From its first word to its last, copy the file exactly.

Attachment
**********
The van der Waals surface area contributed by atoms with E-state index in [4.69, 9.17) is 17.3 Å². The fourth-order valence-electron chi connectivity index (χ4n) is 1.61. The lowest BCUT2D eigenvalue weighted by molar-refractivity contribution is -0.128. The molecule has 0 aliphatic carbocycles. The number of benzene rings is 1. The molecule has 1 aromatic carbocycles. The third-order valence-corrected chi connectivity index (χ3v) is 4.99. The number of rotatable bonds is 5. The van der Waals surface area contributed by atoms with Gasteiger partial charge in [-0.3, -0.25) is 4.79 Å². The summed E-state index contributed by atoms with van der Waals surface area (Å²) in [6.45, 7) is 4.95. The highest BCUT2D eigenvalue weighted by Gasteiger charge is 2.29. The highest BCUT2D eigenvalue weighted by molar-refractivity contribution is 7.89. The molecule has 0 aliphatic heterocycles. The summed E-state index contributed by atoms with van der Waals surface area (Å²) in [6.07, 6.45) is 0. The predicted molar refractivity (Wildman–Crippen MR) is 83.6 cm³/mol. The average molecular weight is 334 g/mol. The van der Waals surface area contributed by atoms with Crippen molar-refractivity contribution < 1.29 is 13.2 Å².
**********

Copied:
The van der Waals surface area contributed by atoms with E-state index in [4.69, 9.17) is 17.3 Å². The fourth-order valence-electron chi connectivity index (χ4n) is 1.61. The lowest BCUT2D eigenvalue weighted by molar-refractivity contribution is -0.128. The molecule has 0 aliphatic carbocycles. The number of benzene rings is 1. The molecule has 1 aromatic carbocycles. The third-order valence-corrected chi connectivity index (χ3v) is 4.99. The number of rotatable bonds is 5. The van der Waals surface area contributed by atoms with Gasteiger partial charge in [-0.3, -0.25) is 4.79 Å². The summed E-state index contributed by atoms with van der Waals surface area (Å²) in [6.45, 7) is 4.95. The highest BCUT2D eigenvalue weighted by Gasteiger charge is 2.29. The highest BCUT2D eigenvalue weighted by molar-refractivity contribution is 7.89. The molecule has 0 aliphatic heterocycles. The summed E-state index contributed by atoms with van der Waals surface area (Å²) in [6.07, 6.45) is 0. The predicted molar refractivity (Wildman–Crippen MR) is 83.6 cm³/mol. The average molecular weight is 334 g/mol. The van der Waals surface area contributed by atoms with Crippen molar-refractivity contribution < 1.29 is 13.2 Å².